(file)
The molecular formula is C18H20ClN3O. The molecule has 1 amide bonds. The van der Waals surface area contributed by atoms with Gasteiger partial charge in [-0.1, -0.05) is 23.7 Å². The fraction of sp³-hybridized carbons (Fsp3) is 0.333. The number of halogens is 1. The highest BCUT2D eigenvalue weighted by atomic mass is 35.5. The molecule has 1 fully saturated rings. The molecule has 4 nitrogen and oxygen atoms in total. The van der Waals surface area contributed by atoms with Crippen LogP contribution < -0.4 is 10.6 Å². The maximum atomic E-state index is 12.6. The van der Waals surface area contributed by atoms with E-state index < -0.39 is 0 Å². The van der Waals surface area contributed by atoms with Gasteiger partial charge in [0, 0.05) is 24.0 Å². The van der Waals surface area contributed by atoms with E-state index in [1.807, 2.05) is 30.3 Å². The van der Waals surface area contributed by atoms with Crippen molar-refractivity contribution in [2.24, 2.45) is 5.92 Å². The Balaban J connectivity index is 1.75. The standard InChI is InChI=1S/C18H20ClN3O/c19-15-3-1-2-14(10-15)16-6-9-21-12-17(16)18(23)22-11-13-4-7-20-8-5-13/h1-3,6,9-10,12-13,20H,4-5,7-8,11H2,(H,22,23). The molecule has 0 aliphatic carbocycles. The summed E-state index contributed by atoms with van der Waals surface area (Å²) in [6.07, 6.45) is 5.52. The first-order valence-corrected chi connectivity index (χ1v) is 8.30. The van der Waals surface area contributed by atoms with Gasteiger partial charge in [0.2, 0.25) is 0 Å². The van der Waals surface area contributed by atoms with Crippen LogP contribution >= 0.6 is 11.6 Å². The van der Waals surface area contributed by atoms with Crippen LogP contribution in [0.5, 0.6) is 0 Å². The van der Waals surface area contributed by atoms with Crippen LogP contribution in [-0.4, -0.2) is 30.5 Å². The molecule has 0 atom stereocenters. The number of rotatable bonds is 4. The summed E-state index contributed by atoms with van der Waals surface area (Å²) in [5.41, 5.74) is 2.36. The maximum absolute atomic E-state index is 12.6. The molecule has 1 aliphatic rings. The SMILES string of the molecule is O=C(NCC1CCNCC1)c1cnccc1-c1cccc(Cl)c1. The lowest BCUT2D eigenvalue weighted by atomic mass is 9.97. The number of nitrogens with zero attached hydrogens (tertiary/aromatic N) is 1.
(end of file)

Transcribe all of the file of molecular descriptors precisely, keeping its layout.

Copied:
The molecular formula is C18H20ClN3O. The molecule has 1 amide bonds. The van der Waals surface area contributed by atoms with Gasteiger partial charge in [-0.1, -0.05) is 23.7 Å². The fraction of sp³-hybridized carbons (Fsp3) is 0.333. The number of halogens is 1. The highest BCUT2D eigenvalue weighted by atomic mass is 35.5. The molecule has 1 fully saturated rings. The molecule has 4 nitrogen and oxygen atoms in total. The van der Waals surface area contributed by atoms with Crippen LogP contribution < -0.4 is 10.6 Å². The maximum atomic E-state index is 12.6. The van der Waals surface area contributed by atoms with E-state index < -0.39 is 0 Å². The van der Waals surface area contributed by atoms with Gasteiger partial charge in [0, 0.05) is 24.0 Å². The van der Waals surface area contributed by atoms with E-state index in [1.807, 2.05) is 30.3 Å². The van der Waals surface area contributed by atoms with Crippen molar-refractivity contribution in [2.24, 2.45) is 5.92 Å². The Balaban J connectivity index is 1.75. The standard InChI is InChI=1S/C18H20ClN3O/c19-15-3-1-2-14(10-15)16-6-9-21-12-17(16)18(23)22-11-13-4-7-20-8-5-13/h1-3,6,9-10,12-13,20H,4-5,7-8,11H2,(H,22,23). The molecule has 0 aliphatic carbocycles. The summed E-state index contributed by atoms with van der Waals surface area (Å²) in [6.07, 6.45) is 5.52. The first-order valence-corrected chi connectivity index (χ1v) is 8.30. The van der Waals surface area contributed by atoms with Gasteiger partial charge in [0.2, 0.25) is 0 Å². The van der Waals surface area contributed by atoms with Crippen LogP contribution >= 0.6 is 11.6 Å². The van der Waals surface area contributed by atoms with Crippen LogP contribution in [0.5, 0.6) is 0 Å². The van der Waals surface area contributed by atoms with Crippen LogP contribution in [-0.4, -0.2) is 30.5 Å². The molecule has 0 atom stereocenters. The number of rotatable bonds is 4. The summed E-state index contributed by atoms with van der Waals surface area (Å²) in [5.41, 5.74) is 2.36. The maximum absolute atomic E-state index is 12.6. The molecule has 1 aliphatic rings. The SMILES string of the molecule is O=C(NCC1CCNCC1)c1cnccc1-c1cccc(Cl)c1. The lowest BCUT2D eigenvalue weighted by atomic mass is 9.97. The number of nitrogens with zero attached hydrogens (tertiary/aromatic N) is 1.